We’ve heard it all before, and nothing they do, even if they did anything, can effect the underlying problems facing the citizenry. Stale political replays, and no progress on jobs and investment for the next two years in hopes of blaming the president for the ongoing depression and electing some mindless Tea Party patriot to dismantle Obamas “hope and change” crusade.
Meanwhile, the working poor, nearly half of the workforce nowadays, will continue to experiment with gourmet recipes for baked beans and tube steak smothered in canned Chile and American cheese spread. The two-day bakery counter is a big help for feeding kids and they take food stamps. No government program, other than direct stimulus spending on public works, can even make a den in the jobless rate for at least two years, and with the GOP in the congressional saddle the chances of that money being voted are slim and none, and Slim is riding out of town on the next stage.
The basic economic belief that government can work for the best interests of the people is largely a fairy tale of democracy best left to the ill educated children of our concentration campus school system. With the recent Supreme Court decision opening the election process to unlimited anonymous donations, the already rich and powerful can continue their plutocratic rule behind the mask of free elections, that just happen to cost several million dollars per elected seat.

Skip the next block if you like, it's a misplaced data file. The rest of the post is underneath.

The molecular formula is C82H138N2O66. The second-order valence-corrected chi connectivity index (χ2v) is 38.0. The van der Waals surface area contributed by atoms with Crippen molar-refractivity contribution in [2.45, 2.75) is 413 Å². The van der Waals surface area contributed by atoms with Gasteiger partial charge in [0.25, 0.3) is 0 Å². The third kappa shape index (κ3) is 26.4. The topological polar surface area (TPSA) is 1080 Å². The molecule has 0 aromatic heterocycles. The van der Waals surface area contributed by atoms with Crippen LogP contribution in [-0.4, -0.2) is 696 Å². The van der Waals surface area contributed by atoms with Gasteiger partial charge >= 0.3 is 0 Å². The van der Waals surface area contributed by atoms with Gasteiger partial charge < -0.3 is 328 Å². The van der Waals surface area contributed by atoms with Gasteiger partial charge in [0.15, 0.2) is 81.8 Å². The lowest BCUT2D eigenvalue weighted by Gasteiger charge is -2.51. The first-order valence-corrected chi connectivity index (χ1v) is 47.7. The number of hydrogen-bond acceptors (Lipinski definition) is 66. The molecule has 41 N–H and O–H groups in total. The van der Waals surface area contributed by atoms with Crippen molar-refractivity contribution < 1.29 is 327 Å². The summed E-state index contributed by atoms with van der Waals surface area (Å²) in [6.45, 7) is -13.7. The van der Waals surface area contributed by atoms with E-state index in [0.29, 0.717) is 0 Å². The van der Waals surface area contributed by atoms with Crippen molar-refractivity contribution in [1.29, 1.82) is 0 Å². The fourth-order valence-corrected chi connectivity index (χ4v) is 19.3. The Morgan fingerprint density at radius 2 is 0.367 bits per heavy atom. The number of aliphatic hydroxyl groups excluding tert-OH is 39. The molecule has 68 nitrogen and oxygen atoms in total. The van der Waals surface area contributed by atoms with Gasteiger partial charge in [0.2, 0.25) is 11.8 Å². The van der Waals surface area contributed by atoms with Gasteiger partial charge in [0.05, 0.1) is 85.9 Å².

The good news is the simple fact that most all of us will olive through whatever is coming next. The bad news is the decrease in comfort and lifestyle that Americans are not going to adjust too without much screaming and agitation. Tough times in the neighborhoods, and the government is likely to be as much of a problem as a solution.
If voting made a difference, they wouldn’t let us do it.
“Travus T. Hipp” is a 40-year veteran radio commentator with six stations in California carrying his daily version of the news and opinions. “The Poor Hippy’s Paul Harvey,” Travus is a member of the Nevada Broadcasters Hall of Fame, but unemployable in the Silver State due to his eclectic political views.